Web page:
September 24, 2014

Confession #56: At last, we'll call it a Cadillac instead of a CTS

Photo: Cadillac
Yes, it's hard to name cars. Lots of names are taken these days. And then there's this need to build brand identity, which has brought the luxury car world firmly into the realm of alphanumerics.

Welcome to the second round of the alphanumeric era, where everything's made up and you shouldn't get used to the names.

Cadillac's third leader in two years is Johan de Nysschen. After doing good work at Audi and Infiniti to raise the prominence and focus of those luxury brands, he's tasked with turning Cadillac's line of good cars into a line of good cars that actually sell. So on Tuesday, Cadillac announced it was moving its headquarters to New York City. On Wednesday, it said it would change the name of its cars. It's been a busy week.

As explored a couple months ago, Cadillac has the problem of a critically lauded lineup of cars that just aren't selling, with its old crossover doing most of the heavy work. It's the really sore point in GM's lineup, especially considering this is their most prestigious brand. To add to that prestige, we've known Cadillac would finally get a rear-wheel drive sedan to do battle with the likes of the Mercedes S-Class.

And Tuesday, we found out this luxurious new flagship would be christened the CT6.

Dashing hopes Cadillac would once again honor its heritage with a classic name, the CT6 news also came with the revelation the brand would ditch the 13-year-old CTS and 3-year-old ATS names for CT-somethings when those models are up for renewal.

de Nysschen was notably at the helm of Infiniti when a couple years ago they changed the name of all their vehicles to start with Q. It's tough to follow the logic right now.

And it really doesn't help Infinitis all look sort of like the same car, just inflated to different levels. When your top marketing official can't get the names of the cars straight during a presentation, as I've observed, that isn't a reassuring sign customers will understand either.

But then that's beside the point. Marketers push for alphanumerics as a way to bolster brand identity. They don't want you to say you drive an Eldorado, you drive a Cadillac. So you have to wonder if the CTS name was starting to get too much equity for them. And how much longer will the Escalade nameplate escape the alphanumeric machine?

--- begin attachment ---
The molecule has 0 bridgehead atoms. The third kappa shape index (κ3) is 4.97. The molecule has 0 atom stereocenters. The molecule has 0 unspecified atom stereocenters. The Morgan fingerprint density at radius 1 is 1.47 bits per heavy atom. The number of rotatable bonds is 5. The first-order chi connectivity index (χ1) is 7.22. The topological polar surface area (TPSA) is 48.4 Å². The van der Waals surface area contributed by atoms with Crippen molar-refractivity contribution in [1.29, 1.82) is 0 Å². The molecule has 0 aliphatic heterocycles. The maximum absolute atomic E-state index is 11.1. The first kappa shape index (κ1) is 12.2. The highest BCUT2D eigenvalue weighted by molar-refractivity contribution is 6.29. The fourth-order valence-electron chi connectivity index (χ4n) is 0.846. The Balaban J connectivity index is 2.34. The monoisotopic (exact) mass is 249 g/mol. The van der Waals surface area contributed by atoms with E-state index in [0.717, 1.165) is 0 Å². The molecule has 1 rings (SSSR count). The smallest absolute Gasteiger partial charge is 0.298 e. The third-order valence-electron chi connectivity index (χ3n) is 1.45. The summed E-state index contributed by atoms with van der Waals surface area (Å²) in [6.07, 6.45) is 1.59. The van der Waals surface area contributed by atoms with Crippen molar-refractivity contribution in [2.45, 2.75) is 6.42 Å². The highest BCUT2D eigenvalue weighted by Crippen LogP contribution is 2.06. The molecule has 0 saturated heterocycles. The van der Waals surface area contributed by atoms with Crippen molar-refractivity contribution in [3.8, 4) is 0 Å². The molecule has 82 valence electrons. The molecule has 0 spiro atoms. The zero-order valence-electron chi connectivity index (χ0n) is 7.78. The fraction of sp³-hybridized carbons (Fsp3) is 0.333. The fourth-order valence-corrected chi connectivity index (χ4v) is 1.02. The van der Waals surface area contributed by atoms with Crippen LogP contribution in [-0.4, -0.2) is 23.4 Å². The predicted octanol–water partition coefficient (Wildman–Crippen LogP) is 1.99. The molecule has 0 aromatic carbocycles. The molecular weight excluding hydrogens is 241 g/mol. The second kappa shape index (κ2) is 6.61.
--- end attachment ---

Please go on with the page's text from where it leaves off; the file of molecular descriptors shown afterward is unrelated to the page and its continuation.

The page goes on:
Pretty much everyone in the luxury field goes with alphanumerics, and they're still not satisfied with the way the names line up. Mercedes, for example, redid its structure back in 1994, and they've never been content with the way coupes were designated. Now they're realigning their SUV names, in the process ditching the M-Class they've had since 1997 and going with "GLE-Class." Much more catchy.

Land Rover had a similar problem with the Range Rover. No one valet parked a Land Rover Range Rover HSE, they had a Range Rover. No one knew what an LR2, LR3 or LR4 was, but they knew what a Freelander and Discovery were based on the line of them waiting for the service department to open.

But instead of retreating on further senseless alphanumerics, Land Rover went for words and made Range Rover a healthy sub-brand. In fact, it's actually like Tata's Jaguar Land Rover division should be called Jaguar Land Rover Range Rover.

Land Rover Discovery Sport (Photo: Land Rover)
And with its newly shown Land Rover Discovery Sport, the company is trying to make Discovery happen as a sub-brand. Right off the bat, Discovery Sport is a name you can remember. LR2 never was, which didn't bode well for that model.

And the lines make sense. Both Discovery and Range Rover have natural model progressions, each having the namesake as the top model in the range, with a "Sport" added to the next one down. Q50 and Q70, CT6 and CT5 and 4 and 3 make some sense to those who write about cars every day. To buyers?

Let's not forget, though, that Cadillac has the basics down. It has a real chance to challenge the European opposition – maybe even have a decent chance of selling in Europe if they ever get diesels, right-hand drive and a dealer network. Its problem now is its marketing funk, and is re-naming your lineup a good way to go to fix that?

And forget about them ever calling this new sedan Fleetwood or Brougham or anything like that – too land yacht-ish. But calling it the Sixty Special might have worked. That's sort of an alphanumeric.

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